As 2019 comes to a close, so does the decade, and that means everybody’s not only looking back at the past year but the past ten. Contrarian as we are, we’re not going to do that here and just concentrate on what 2019 brought us in music. Also because ten years seems like a lot of work. So here we go, here’s what we enjoyed most this year.
Sabaton comes panzering along for the ninth time with The Great War. But is this the war to end all wars? Continue reading
Rotting Christ is back with a new album, but can The Heretics live up to expectations? Let’s find out. Continue reading
Although it’s hard not to jump on the bandwagon when talking about 2016 we still wish you a pleasant year’s end and a cheer for the new year. However, before we start the days that lay ahead with champagne and fireworks we counted our blessings which of course, also resulted in these two illustrious album year lists.
Mayan temples, voodoo rituals, redcoats, monsters, a Boeing 747 piloted by a vocalist and a bassist trying to shoot the audience with his bass guitar. Yep, Iron Maiden‘s back in town, and we were there. Because of course we were.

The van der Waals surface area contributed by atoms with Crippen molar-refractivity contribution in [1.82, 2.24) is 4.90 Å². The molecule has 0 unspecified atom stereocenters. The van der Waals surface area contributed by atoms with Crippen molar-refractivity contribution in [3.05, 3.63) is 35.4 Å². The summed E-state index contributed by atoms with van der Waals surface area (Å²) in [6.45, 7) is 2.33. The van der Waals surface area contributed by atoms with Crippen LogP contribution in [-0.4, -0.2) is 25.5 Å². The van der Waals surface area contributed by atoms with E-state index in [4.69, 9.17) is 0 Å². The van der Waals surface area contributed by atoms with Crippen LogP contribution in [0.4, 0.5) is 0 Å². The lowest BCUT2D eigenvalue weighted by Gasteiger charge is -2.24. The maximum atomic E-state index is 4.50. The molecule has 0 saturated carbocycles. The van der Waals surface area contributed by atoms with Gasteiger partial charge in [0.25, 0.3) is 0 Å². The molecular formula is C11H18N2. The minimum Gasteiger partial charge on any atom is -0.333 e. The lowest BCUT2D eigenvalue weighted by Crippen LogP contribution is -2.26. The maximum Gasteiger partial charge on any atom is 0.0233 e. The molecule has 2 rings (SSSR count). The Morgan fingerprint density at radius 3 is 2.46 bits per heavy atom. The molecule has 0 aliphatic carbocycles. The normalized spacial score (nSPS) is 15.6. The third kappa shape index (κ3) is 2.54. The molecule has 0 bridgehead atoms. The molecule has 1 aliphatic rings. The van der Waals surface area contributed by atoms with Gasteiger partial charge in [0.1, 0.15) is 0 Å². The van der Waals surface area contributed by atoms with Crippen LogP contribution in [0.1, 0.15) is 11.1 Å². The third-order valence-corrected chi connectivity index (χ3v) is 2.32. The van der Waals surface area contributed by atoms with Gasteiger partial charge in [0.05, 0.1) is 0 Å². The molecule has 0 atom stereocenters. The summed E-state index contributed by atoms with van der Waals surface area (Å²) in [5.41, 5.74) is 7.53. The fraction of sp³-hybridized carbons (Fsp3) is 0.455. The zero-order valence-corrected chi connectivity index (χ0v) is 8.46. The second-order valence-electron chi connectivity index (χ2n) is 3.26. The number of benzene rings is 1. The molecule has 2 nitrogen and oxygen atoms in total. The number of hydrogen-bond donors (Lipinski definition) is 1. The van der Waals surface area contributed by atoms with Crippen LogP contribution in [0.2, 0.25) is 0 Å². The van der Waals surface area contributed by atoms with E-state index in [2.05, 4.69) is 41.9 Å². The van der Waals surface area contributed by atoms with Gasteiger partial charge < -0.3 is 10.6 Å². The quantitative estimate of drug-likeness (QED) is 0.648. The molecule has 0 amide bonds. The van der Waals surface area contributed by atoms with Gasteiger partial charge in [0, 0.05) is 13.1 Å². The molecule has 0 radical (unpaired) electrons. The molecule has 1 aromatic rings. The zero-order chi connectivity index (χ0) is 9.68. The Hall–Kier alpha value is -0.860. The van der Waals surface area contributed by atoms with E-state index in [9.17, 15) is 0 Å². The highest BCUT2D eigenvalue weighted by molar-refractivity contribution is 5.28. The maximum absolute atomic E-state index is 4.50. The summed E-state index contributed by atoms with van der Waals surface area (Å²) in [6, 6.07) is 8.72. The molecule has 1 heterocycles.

Obligatory clickbait-y intro: in case you’ve been living underneath a rock, there’s a new Iron Maiden album out. It’s called The Book of Souls, sports 92 minutes of new music and it’s the first they’ve put out in five long years. I know if it’s good or not, and I’m telling you after the cut.
Before we dive into this review, there is a confession I have to make. I really, really enjoyed Sonata Arctica’s Stones Grow Her Name (2012), a record that is much maligned for being too weird, faux artistic and soft. And whilst I do love the earlier power metal efforts (up to and including Reckoning Night), I think Unia is by far the strongest album the Finnish band has put out. Then again, I also think A Matter of Life and Death is the best album Iron Maiden has released since Powerslave. Perhaps I’m just a sucker for classic metal bands who dare to tread outside of their safety zone and into a more daringly progressive area, which is exactly what Sonata Arctica has been doing for years now. So, with that out of the way, let’s check out what’s on offer this time. Continue reading